Three things struck me after watching those. First, it is just creepy how the adults are psychologically conditioning those kids to react to any verbal cues or behaviors from the adults leading a crusade. Secondly, that if what those videos show is a common occurrence among continuationist churches, the falling over, seizure fits, and gibberish are all learned. In other words, they are not spontaneous works of the Holy Spirit. And third, it looks as though churches from all over the world train their kids in such a manner. Churches from anywhere like India, to Latin America, and Africa bring their little kids together and teach them how to be a charismatic. It is not strictly an American phenomenon as a commenter suggested under one of my other posts in this series.

Drawing this all to a conclusion, after surveying my examples, I hope folks can see why I don’t believe continuationist ideas is a non-essential issue that we can debate vigorously with each other, but shouldn’t divide over. All of those astonishing examples are not found in a smattering of continuationist churches that remain in relative obscurity off a beaten path. They represent a grotesque spirituality that is endemic to the entire global community of those praciticing continuationist theology.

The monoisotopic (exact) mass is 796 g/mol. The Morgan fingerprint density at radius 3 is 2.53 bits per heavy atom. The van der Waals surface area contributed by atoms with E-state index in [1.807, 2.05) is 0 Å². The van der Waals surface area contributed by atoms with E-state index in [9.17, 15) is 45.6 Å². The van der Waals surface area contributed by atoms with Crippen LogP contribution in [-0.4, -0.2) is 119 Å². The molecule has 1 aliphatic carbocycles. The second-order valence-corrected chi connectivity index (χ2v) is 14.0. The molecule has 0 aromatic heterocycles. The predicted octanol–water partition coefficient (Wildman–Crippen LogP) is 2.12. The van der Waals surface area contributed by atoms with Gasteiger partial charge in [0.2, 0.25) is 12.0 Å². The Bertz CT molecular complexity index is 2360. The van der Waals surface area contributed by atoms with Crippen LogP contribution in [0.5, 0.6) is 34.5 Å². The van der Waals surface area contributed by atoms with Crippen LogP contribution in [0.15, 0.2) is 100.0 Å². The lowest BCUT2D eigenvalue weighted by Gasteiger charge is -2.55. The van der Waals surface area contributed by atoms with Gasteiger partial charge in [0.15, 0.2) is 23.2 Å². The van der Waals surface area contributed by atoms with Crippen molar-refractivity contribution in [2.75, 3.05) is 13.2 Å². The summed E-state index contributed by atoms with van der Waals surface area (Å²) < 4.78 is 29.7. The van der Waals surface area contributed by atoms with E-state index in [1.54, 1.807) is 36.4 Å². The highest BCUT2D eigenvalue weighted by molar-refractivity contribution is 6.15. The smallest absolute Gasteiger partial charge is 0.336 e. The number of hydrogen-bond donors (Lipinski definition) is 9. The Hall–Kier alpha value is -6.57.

Holy Fraud

miraclesarerealSo I had a critic link me to some web forum comments he made against my posts I’ve been writing exposing the spiritual shamanism of continuationism. I wanted to offer up some responses to various, selected thoughts.

My challenger writes,

Fraud predominates in continuationism, yet Pentecostalism testifies overall being among most committed to holiness and basic doctrines and evangelicalism…

I am glad that my anonymous reviewer begrudgingly acknowledges my thesis. I can understand how awkward it can be to favor a particular theological tradition, yet have to embarrassingly admit that position is for the most part, whacked.

It’s like that one cousin who is just a “hold my beer,” fireworks and gasoline propelled dirt bike stunt away from receiving a Darwin award. “You mean that guy who almost burned his house down with the lighter fluid and the pumpkins? Yeah, he’s my cousin.” The same is with continuationists. “Oh yeah, I believe God does spectacular signs and wonders all the time. Oh, but I don’t believe Christians take trips to heaven or see gianormous angels. That’s the crazy continuationists!”

flamegunMoving along,

…and are more unified in basic beliefs than basically cessationist denominations, and in which liberalism and “sterility” is more likely to be the reality.